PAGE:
A young Armagh woman who owes her life to the Northern Ireland Air Ambulance is now repaying the debt by volunteering with them.
Hannah Babe, from Belleeks, was on her way to college at Dundalk Institute of Technology in January 2020 when she was involved in a serious car crash.
Then aged 20, her car slid in heavy snow and was in collision with a lorry on the main Newtownhamilton to Newry Road.
Hannah had to be cut free from the wreckage and sustained a range of injuries including a fractured skull, hip and arm as well as a small bleed on the brain.
Speaking to Armagh I, the 23-year-old explained how she remembers very little about the accident.
“I remember coming to the end of the road and going to stop but the car didn’t stop. It just kept on going. The next thing I remember was being cut out of the car,” she said.
“I had glass in my eyes so I couldn’t see what was going on. The firemen and ambulance crew were so reassuring and it put me at ease a wee bit. Mummy had come to the scene of the accident and they were so good to her too.”
Hannah was airlifted to Musgrave and then to the Royal in Belfast, where she spent almost a week in hospital.
She had to wear a neck brace and was delighted when it was removed on her 21st birthday in June.
Her recovery was made all the more challenging when she was diagnosed with Type 1 diabetes five months later, which was probably caused by the head trauma.
Today, Hannah has been left with no lasting injuries, apart from the occasional headache and a bit of pain in her hip.
“I am very lucky. I saw the car before it was taken away and it was completely overwhelming, seeing the state of it and how lucky I was to get out of it,” she said.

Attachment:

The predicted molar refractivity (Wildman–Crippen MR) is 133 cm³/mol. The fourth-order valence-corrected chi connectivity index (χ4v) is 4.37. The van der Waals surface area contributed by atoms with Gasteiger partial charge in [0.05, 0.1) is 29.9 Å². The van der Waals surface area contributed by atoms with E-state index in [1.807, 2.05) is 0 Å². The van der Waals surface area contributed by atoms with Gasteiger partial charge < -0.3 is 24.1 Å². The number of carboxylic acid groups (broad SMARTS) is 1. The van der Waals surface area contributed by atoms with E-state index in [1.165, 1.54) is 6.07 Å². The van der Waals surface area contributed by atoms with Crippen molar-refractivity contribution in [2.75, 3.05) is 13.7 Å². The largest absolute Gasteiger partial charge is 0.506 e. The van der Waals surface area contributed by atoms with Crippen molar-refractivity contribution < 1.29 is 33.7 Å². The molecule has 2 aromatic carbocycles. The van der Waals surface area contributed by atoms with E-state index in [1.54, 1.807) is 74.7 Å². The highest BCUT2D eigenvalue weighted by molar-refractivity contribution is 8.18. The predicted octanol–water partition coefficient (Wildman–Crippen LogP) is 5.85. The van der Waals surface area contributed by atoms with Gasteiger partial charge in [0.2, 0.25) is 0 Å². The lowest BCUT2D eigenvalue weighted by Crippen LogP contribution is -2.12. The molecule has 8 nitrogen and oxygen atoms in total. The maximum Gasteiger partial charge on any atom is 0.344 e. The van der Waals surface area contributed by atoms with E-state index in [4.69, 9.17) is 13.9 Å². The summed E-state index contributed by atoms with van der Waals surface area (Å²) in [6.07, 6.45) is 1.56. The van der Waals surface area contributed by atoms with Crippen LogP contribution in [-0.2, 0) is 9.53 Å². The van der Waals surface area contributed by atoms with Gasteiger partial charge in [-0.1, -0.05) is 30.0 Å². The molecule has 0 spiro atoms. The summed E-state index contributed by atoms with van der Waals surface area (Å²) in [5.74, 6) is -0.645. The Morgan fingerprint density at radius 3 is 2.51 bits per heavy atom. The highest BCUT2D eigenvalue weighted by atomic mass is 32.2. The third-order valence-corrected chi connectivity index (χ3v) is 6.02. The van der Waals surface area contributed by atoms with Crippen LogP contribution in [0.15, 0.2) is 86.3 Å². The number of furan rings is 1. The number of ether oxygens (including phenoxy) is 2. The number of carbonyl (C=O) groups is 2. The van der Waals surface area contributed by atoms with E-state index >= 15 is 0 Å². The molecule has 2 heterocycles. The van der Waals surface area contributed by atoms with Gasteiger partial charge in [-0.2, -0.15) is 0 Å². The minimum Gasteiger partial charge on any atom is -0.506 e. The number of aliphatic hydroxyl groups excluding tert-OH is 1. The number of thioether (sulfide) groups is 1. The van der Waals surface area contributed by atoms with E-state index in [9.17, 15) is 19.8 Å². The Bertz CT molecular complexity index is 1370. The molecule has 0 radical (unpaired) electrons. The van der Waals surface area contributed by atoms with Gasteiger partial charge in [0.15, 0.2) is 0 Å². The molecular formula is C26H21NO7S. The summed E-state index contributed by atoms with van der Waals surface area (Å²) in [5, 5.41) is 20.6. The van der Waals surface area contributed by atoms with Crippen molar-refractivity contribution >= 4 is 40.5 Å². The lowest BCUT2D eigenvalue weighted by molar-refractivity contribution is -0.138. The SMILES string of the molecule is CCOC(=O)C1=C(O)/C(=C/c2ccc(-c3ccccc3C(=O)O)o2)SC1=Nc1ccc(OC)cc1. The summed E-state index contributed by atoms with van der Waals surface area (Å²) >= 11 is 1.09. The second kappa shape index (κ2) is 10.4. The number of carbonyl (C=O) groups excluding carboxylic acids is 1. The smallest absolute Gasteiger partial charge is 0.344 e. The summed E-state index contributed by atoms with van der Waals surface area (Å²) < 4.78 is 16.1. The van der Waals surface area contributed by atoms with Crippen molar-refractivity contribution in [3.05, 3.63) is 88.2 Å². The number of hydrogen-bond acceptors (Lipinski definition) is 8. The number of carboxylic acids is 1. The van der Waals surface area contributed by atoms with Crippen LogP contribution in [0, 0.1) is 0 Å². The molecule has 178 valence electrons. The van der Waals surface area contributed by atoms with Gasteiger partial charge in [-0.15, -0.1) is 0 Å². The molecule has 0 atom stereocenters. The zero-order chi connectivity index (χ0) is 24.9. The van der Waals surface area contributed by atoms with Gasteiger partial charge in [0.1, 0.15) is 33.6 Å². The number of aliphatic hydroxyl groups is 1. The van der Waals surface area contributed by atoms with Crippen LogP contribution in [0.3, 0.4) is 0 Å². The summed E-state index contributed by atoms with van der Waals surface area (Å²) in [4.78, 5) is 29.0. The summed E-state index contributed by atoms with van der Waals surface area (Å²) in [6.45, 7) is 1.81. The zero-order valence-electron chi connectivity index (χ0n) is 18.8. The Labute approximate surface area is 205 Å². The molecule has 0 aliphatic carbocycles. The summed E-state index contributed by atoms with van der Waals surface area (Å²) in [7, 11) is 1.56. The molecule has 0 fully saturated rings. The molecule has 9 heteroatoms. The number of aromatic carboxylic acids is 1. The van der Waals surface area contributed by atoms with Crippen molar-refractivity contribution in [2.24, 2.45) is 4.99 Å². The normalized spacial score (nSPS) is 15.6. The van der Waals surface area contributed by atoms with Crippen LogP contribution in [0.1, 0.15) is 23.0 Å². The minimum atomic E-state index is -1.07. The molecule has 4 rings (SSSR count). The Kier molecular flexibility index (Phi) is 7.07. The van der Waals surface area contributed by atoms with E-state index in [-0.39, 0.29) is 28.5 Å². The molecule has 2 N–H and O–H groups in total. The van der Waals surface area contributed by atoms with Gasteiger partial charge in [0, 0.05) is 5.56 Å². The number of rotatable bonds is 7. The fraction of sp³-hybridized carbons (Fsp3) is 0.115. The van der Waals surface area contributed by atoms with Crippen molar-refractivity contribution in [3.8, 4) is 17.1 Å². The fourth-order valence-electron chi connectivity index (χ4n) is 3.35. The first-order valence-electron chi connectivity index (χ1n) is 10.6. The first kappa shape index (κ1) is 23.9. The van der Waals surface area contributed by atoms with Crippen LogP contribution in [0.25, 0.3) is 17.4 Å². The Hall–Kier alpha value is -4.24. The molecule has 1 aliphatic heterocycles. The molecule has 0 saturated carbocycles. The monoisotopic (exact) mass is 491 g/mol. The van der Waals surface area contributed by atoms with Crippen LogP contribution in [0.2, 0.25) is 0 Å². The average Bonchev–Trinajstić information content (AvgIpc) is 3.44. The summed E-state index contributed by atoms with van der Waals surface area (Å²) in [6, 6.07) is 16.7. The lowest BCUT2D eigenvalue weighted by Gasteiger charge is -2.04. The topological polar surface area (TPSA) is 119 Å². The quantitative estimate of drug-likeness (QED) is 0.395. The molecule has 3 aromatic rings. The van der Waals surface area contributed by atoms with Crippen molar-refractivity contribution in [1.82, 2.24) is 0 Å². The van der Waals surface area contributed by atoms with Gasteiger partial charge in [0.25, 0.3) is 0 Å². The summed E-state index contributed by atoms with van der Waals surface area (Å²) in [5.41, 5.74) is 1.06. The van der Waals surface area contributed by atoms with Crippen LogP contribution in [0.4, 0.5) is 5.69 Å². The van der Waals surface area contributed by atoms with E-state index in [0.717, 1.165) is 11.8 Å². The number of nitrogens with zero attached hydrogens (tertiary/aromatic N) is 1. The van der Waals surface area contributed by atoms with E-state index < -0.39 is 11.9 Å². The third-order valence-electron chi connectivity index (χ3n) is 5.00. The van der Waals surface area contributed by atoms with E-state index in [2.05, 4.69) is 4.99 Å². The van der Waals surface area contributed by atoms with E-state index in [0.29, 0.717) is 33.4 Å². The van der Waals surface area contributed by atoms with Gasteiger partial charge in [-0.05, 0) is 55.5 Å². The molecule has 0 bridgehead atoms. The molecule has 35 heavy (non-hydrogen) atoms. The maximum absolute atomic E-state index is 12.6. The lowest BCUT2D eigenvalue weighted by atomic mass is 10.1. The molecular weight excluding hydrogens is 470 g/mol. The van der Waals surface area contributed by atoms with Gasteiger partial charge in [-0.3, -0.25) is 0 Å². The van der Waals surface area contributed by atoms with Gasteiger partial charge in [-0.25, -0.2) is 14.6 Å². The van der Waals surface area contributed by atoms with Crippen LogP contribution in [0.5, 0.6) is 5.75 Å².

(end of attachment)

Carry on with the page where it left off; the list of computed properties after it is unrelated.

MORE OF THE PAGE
Fortunately, Hannah was able to continue her studies online and is about to begin the final year of her Early Childhood Studies degree in September, with the aim of becoming a primary school teacher.
Recently, Hannah visited the Air Ambulance headquarters, with boyfriend Paul Callaghan, who had climbed the six highest peaks in six days for three charities.
She said: “I went with him to the cheque presentation, and I mentioned then that I wanted to do some volunteering for them.”
Hannah had previously helped out with another fundraiser for 14-year-old Abbie Nummy, who died after a farm accident. That was her first proper volunteering work for the Air Ambulance and she “absolutely loved it”.
She said: “It is nice to be able to tell people about the Air Ambulance and how they have helped me.
“Only for them, there is a very high chance I wouldn’t be here. The work they do is unbelievable and the number of lives they have helped to save is amazing.”
The service has just marked its fifth anniversary, and has been used 3,000 times since it was officially launched in 2017. Almost a quarter of call-outs were for serious road crashes.
Amy Henshaw, regional fundraising co-ordinator at Air Ambulance Northern Ireland said: “Hannah is a brave, strong and resilient young woman, who found herself in a serious traumatic incident.
“We were so pleased to welcome her to the Air Ambulance base in Lisburn, along with her family to hear her story and delighted she has decided to become a volunteer for the charity.”